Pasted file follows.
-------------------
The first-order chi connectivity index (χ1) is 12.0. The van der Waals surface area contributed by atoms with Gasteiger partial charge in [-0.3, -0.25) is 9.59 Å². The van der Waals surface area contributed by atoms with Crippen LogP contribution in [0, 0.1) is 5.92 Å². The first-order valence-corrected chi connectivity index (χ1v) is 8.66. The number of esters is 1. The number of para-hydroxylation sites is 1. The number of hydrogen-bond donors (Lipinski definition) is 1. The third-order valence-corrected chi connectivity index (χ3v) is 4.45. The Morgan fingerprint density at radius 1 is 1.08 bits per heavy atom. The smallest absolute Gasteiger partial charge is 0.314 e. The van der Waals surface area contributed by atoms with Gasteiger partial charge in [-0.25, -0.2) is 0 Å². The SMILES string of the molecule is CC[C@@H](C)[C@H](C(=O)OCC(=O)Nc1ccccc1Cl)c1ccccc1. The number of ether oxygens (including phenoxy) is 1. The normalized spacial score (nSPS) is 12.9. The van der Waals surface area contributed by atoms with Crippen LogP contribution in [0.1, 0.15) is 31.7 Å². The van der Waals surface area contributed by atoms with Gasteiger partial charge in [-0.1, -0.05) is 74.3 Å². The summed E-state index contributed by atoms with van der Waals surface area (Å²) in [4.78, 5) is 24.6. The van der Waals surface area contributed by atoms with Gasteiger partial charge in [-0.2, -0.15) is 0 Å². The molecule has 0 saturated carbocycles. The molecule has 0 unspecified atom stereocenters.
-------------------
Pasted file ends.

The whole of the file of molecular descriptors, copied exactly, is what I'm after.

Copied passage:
The first-order chi connectivity index (χ1) is 12.0. The van der Waals surface area contributed by atoms with Gasteiger partial charge in [-0.3, -0.25) is 9.59 Å². The van der Waals surface area contributed by atoms with Crippen LogP contribution in [0, 0.1) is 5.92 Å². The first-order valence-corrected chi connectivity index (χ1v) is 8.66. The number of esters is 1. The number of para-hydroxylation sites is 1. The number of hydrogen-bond donors (Lipinski definition) is 1. The third-order valence-corrected chi connectivity index (χ3v) is 4.45. The Morgan fingerprint density at radius 1 is 1.08 bits per heavy atom. The smallest absolute Gasteiger partial charge is 0.314 e. The van der Waals surface area contributed by atoms with Gasteiger partial charge in [-0.25, -0.2) is 0 Å². The SMILES string of the molecule is CC[C@@H](C)[C@H](C(=O)OCC(=O)Nc1ccccc1Cl)c1ccccc1. The number of ether oxygens (including phenoxy) is 1. The normalized spacial score (nSPS) is 12.9. The van der Waals surface area contributed by atoms with Crippen LogP contribution in [0.1, 0.15) is 31.7 Å². The van der Waals surface area contributed by atoms with Gasteiger partial charge in [-0.1, -0.05) is 74.3 Å². The summed E-state index contributed by atoms with van der Waals surface area (Å²) in [4.78, 5) is 24.6. The van der Waals surface area contributed by atoms with Gasteiger partial charge in [-0.2, -0.15) is 0 Å². The molecule has 0 saturated carbocycles. The molecule has 0 unspecified atom stereocenters.